I also got to attend a “birds of a feather” session on the K-12 CSTA standards, which are almost ready for full release. I like the standards overall. I notice that they represent a big philosophical change from what I am used to, which is the K-12 Common Core math standards. In order for someone to teach the CSTA standards well, they would have to offer a chance to create an involved capstone project. Many of the standards are something you *could* teach with a couple of lessons and a quiz, but students can’t truly demonstrate they learned the concept without actually creating a meaningful, authentic project that includes the idea. We talked about the need for examples and rubrics. What does mastery vs. proficiency look like at different grade bands? Those conversations will need to be hashed out, but the standards-writers could help us along with built-in rubrics where appropriate.
Networking with Friends
Finally it was awesome to meet up with several people I knew from online but hadn’t met in person. 🙂 Thanks to Sheena Vaidyanathan, Kim Wilkens, and Todd Lash, my Twitter #csk8 friends who sought me out and said hi! And Mike Zamansky, a fellow blogger and Tweeter. It was great to connect and share ideas. I also got to meet several of Kristina’s AP CS contacts from around the internet and it was great. Thanks to all of you for commiserating with me – this job is hard, and it often helps to know you share a lot of the same struggles.
I really enjoyed SIGCSE 2017 and I felt I came away with a lot of interesting tools to try, and new insights on computer science education. I hope I get to attend another CS education conference again sometime!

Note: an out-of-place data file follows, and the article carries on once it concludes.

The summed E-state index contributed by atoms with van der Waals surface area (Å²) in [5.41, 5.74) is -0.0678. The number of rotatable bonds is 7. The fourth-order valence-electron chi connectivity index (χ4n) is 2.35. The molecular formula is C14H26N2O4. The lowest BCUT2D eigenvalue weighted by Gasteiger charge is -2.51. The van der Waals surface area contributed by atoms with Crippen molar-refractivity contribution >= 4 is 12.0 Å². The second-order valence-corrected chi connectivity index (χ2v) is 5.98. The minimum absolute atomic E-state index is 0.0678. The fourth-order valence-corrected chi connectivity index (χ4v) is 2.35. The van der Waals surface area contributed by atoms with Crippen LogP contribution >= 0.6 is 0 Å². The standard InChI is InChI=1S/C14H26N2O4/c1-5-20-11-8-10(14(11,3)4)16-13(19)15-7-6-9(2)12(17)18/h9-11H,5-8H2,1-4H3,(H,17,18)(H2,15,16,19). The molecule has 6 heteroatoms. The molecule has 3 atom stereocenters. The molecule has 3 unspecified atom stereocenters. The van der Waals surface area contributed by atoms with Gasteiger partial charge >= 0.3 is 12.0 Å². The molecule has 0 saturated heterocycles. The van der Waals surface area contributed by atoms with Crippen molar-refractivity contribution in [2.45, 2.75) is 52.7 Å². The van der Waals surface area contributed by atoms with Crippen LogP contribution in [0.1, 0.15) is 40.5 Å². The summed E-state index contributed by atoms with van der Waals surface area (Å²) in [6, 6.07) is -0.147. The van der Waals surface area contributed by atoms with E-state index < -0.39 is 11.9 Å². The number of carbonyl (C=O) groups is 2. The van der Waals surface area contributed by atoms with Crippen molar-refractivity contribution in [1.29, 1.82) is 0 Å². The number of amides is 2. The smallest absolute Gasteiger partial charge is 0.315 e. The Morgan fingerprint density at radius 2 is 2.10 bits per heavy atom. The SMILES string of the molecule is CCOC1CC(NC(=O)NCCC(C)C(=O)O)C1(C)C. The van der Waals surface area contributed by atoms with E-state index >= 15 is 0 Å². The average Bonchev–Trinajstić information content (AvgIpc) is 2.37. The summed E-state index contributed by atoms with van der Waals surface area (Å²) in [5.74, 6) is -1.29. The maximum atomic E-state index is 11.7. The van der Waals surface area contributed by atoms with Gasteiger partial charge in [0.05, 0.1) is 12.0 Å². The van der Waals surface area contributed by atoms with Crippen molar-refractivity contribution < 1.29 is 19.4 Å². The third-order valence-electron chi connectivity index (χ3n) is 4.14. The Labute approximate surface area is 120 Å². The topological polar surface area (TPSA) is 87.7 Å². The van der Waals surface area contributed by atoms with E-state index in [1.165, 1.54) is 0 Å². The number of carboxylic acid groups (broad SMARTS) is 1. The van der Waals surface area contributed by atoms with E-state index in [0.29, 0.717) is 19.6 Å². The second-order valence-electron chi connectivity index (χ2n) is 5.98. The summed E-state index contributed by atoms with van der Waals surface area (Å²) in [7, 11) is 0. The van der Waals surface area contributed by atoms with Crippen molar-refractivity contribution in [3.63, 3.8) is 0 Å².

Hi everyone, sorry for the long silence on the blog. I don’t have any good excuses but would love to do better. Sometimes I have so many things going at once that if I think for an evening about what I want to write, everything is different the next day.
Here’s the report on how Fall 2016 went at Preston Middle School and beyond. It was quite a whirlwind!
Before school even started, I traveled to Washington, DC for the Teacher Leadership Initiative Alumni Academy through the NEA. We did a lot of group brainstorming on some of the sticky issues of teacher leadership. The team really focused on what to expect under ESSA (the new law replacing No Child Left Behind, which puts a lot more power and flexibility in the hands of states), as well as early career teacher retention and mentorship. I did some targeted work with a small team on the student-discipline aspects of ESSA, which requires states and districts to track discipline data and disaggregate it by subgroup. Sharing stories, we realized our schools and districts still have much progress to make in this area. There’s ample evidence that suspensions and exclusionary practices result in worse educational outcomes and they’re applied unevenly when it comes to the students’ race or special education status. Yet many schools still practice them – here’s an area where our association needs to help educators take a stand on behalf of the kids.